What Is a Patent?

You want to shield your invention from unauthorized use and distribution as an inventor. Under federal patent regulation, a patent is given to an inventor to ban others from “making, using, offering for sale or selling the invention” in the United States. Therefore, a patent is granted to an inventor to guard their invention.

Patents generally exist for twenty years and can be used for any invention in any technology field. Patents are part of international agreements with the World Trade Organization (WTO), so member nations are expected to acknowledge and execute legal patents.

Types of Inventions that Can Be Patented

Generally, the invention must be new, unique, and generally unobvious to receive a patent from the U.S. Patent and Trademark office. There are different patents available depending on the thing you wish to patent:

  • Utility Patent: Typically, the invention must be a function or process with a concrete result, a machine, a chemical or biological composition of matter, or an invention improvement. The invention must also be moderately useful to qualify for a utility patent.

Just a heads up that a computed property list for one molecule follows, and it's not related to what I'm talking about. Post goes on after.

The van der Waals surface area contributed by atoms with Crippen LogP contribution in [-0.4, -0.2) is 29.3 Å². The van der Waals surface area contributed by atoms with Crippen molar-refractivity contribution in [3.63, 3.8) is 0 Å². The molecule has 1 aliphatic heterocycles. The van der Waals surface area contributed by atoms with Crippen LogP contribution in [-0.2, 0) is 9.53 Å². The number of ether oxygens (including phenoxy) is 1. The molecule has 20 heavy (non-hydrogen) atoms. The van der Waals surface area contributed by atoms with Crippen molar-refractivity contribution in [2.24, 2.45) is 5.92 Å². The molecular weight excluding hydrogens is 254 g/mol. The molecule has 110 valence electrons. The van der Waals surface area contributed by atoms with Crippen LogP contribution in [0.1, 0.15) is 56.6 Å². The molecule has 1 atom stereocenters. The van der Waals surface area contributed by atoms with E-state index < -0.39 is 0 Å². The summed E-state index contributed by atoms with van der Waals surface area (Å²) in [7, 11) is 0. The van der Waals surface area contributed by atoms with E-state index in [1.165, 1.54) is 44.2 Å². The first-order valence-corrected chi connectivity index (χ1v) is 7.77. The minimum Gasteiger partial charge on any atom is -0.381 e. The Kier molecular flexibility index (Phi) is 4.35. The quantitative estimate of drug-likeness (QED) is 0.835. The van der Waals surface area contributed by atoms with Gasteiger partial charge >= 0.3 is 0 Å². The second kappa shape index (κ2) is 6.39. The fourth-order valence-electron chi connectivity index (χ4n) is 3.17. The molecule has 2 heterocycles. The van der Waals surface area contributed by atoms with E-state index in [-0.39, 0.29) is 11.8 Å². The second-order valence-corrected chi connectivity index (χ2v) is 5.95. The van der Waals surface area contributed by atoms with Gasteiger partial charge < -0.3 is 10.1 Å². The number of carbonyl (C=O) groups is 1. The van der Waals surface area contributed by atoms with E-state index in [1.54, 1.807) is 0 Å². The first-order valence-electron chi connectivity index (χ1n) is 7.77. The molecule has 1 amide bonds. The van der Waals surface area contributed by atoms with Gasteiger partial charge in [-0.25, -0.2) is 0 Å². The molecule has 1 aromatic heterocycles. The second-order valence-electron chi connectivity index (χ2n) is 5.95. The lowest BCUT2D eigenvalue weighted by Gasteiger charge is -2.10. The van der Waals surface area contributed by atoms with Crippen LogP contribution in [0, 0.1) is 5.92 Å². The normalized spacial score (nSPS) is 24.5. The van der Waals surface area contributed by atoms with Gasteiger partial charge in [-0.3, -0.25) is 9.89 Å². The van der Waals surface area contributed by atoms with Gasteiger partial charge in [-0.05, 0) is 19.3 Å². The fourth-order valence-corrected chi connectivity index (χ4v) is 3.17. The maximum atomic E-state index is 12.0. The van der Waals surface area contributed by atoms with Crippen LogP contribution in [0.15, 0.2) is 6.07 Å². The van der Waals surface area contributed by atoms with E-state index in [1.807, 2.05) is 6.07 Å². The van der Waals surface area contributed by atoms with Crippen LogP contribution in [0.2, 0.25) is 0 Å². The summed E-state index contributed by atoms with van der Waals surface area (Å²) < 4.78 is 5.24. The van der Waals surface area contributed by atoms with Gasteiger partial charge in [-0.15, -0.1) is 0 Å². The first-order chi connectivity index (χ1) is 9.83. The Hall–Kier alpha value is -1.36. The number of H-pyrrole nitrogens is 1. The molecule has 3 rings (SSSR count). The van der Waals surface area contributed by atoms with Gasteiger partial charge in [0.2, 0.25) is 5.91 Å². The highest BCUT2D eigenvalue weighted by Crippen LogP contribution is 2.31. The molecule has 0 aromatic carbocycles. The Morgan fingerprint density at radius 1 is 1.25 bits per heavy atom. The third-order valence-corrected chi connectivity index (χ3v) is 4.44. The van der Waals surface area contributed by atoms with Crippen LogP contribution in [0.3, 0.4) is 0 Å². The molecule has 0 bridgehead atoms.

• Design Patent: Typically, the design must be novel, non-obvious, and nonfunctional.
  • Plant Patent: Plants that you create can be patented. The plant must be novel and non-obvious. Naturally occurring substances, laws of nature, ideas, and calculation methods, among other things, cannot be patented.

What Are the Differences Among Trade Secrets, Trademarks, and Patents?

Various statutes cover the sources of intellectual property—federal regulations (namely, the Lanham Act and the Patent Act) shield trademarks and patents. For the most part, state regulation covers trade secrets, and most states have passed the Uniform Trade Secrets Act (UTSA). Nevertheless, the stealing or misappropriation of some trade secrets is a federal crime. Also, trademarks and patents are not kept secret from the public. On the other hand, trade secrets are hidden from the public because if the knowledge becomes public, the trade secret holder will lose its financial edge.